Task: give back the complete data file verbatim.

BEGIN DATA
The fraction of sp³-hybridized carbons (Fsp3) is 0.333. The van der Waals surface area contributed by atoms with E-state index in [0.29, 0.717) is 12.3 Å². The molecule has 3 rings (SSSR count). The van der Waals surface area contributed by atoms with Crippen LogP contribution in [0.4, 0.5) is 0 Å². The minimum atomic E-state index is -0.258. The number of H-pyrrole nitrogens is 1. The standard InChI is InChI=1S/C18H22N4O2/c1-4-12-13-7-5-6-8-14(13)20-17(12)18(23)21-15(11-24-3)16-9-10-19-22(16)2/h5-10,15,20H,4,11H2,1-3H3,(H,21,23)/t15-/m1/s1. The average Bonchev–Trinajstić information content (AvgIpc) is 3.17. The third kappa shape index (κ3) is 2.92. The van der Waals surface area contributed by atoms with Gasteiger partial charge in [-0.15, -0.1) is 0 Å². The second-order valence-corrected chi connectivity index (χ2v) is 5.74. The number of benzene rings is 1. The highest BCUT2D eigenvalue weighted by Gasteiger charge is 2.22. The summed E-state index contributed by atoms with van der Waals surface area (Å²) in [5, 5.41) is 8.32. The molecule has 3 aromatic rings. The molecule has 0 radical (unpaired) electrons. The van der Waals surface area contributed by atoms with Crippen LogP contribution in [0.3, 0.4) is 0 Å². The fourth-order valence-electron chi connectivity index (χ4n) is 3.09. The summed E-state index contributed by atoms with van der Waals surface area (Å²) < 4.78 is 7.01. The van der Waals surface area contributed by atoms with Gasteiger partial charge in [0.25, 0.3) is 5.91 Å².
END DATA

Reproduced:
The fraction of sp³-hybridized carbons (Fsp3) is 0.333. The van der Waals surface area contributed by atoms with E-state index in [0.29, 0.717) is 12.3 Å². The molecule has 3 rings (SSSR count). The van der Waals surface area contributed by atoms with Crippen LogP contribution in [0.4, 0.5) is 0 Å². The minimum atomic E-state index is -0.258. The number of H-pyrrole nitrogens is 1. The standard InChI is InChI=1S/C18H22N4O2/c1-4-12-13-7-5-6-8-14(13)20-17(12)18(23)21-15(11-24-3)16-9-10-19-22(16)2/h5-10,15,20H,4,11H2,1-3H3,(H,21,23)/t15-/m1/s1. The average Bonchev–Trinajstić information content (AvgIpc) is 3.17. The third kappa shape index (κ3) is 2.92. The van der Waals surface area contributed by atoms with Gasteiger partial charge in [-0.15, -0.1) is 0 Å². The second-order valence-corrected chi connectivity index (χ2v) is 5.74. The number of benzene rings is 1. The highest BCUT2D eigenvalue weighted by Gasteiger charge is 2.22. The summed E-state index contributed by atoms with van der Waals surface area (Å²) in [5, 5.41) is 8.32. The molecule has 3 aromatic rings. The molecule has 0 radical (unpaired) electrons. The van der Waals surface area contributed by atoms with Crippen LogP contribution in [0.3, 0.4) is 0 Å². The fourth-order valence-electron chi connectivity index (χ4n) is 3.09. The summed E-state index contributed by atoms with van der Waals surface area (Å²) < 4.78 is 7.01. The van der Waals surface area contributed by atoms with Gasteiger partial charge in [0.25, 0.3) is 5.91 Å².